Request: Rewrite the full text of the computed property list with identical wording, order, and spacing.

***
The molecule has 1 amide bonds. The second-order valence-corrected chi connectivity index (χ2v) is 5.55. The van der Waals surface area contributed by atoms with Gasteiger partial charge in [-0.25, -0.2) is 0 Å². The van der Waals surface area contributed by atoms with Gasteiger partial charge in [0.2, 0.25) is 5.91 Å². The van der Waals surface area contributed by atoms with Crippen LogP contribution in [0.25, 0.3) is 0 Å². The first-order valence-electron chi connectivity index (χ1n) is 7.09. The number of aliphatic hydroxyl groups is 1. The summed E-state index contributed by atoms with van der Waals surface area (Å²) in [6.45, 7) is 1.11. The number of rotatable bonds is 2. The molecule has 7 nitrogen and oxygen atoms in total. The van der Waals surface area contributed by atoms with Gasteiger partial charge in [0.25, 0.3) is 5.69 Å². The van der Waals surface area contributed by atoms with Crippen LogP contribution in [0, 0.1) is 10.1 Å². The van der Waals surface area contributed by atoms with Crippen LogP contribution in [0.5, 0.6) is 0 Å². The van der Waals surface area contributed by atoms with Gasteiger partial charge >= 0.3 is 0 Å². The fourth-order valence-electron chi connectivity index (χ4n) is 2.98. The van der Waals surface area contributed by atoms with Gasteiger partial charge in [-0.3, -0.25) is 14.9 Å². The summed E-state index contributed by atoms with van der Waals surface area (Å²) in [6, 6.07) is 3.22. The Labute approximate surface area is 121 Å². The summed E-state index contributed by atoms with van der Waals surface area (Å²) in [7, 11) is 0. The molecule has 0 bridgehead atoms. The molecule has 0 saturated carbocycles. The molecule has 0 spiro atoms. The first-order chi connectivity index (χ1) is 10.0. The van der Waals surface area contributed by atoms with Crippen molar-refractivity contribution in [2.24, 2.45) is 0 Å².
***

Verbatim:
The molecule has 1 amide bonds. The second-order valence-corrected chi connectivity index (χ2v) is 5.55. The van der Waals surface area contributed by atoms with Gasteiger partial charge in [-0.25, -0.2) is 0 Å². The van der Waals surface area contributed by atoms with Gasteiger partial charge in [0.2, 0.25) is 5.91 Å². The van der Waals surface area contributed by atoms with Crippen LogP contribution in [0.25, 0.3) is 0 Å². The first-order valence-electron chi connectivity index (χ1n) is 7.09. The number of aliphatic hydroxyl groups is 1. The summed E-state index contributed by atoms with van der Waals surface area (Å²) in [6.45, 7) is 1.11. The number of rotatable bonds is 2. The molecule has 7 nitrogen and oxygen atoms in total. The van der Waals surface area contributed by atoms with Gasteiger partial charge in [0.25, 0.3) is 5.69 Å². The van der Waals surface area contributed by atoms with Crippen LogP contribution in [0, 0.1) is 10.1 Å². The van der Waals surface area contributed by atoms with Crippen LogP contribution in [0.5, 0.6) is 0 Å². The van der Waals surface area contributed by atoms with Gasteiger partial charge >= 0.3 is 0 Å². The fourth-order valence-electron chi connectivity index (χ4n) is 2.98. The van der Waals surface area contributed by atoms with Gasteiger partial charge in [-0.3, -0.25) is 14.9 Å². The summed E-state index contributed by atoms with van der Waals surface area (Å²) in [6, 6.07) is 3.22. The Labute approximate surface area is 121 Å². The summed E-state index contributed by atoms with van der Waals surface area (Å²) in [7, 11) is 0. The molecule has 0 bridgehead atoms. The molecule has 0 saturated carbocycles. The molecule has 0 spiro atoms. The first-order chi connectivity index (χ1) is 10.0. The van der Waals surface area contributed by atoms with Crippen molar-refractivity contribution in [2.24, 2.45) is 0 Å².